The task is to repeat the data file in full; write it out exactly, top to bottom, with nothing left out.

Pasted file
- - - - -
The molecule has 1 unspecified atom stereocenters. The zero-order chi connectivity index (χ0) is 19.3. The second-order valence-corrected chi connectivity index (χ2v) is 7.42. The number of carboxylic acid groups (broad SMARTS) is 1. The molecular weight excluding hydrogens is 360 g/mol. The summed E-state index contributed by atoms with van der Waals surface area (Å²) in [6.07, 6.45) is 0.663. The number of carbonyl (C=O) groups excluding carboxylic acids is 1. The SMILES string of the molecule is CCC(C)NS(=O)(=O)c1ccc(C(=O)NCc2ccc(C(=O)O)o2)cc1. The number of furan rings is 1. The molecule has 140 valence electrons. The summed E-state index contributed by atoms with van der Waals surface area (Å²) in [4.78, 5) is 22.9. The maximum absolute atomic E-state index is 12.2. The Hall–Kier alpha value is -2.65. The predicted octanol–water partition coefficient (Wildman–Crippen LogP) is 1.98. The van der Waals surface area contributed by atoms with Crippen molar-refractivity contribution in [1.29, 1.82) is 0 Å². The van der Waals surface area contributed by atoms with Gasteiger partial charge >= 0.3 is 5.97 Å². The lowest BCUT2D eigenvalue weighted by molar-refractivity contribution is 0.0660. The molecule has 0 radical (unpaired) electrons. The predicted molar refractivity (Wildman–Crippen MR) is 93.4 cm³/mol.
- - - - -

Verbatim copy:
The molecule has 1 unspecified atom stereocenters. The zero-order chi connectivity index (χ0) is 19.3. The second-order valence-corrected chi connectivity index (χ2v) is 7.42. The number of carboxylic acid groups (broad SMARTS) is 1. The molecular weight excluding hydrogens is 360 g/mol. The summed E-state index contributed by atoms with van der Waals surface area (Å²) in [6.07, 6.45) is 0.663. The number of carbonyl (C=O) groups excluding carboxylic acids is 1. The SMILES string of the molecule is CCC(C)NS(=O)(=O)c1ccc(C(=O)NCc2ccc(C(=O)O)o2)cc1. The number of furan rings is 1. The molecule has 140 valence electrons. The summed E-state index contributed by atoms with van der Waals surface area (Å²) in [4.78, 5) is 22.9. The maximum absolute atomic E-state index is 12.2. The Hall–Kier alpha value is -2.65. The predicted octanol–water partition coefficient (Wildman–Crippen LogP) is 1.98. The van der Waals surface area contributed by atoms with Crippen molar-refractivity contribution in [1.29, 1.82) is 0 Å². The van der Waals surface area contributed by atoms with Gasteiger partial charge >= 0.3 is 5.97 Å². The lowest BCUT2D eigenvalue weighted by molar-refractivity contribution is 0.0660. The molecule has 0 radical (unpaired) electrons. The predicted molar refractivity (Wildman–Crippen MR) is 93.4 cm³/mol.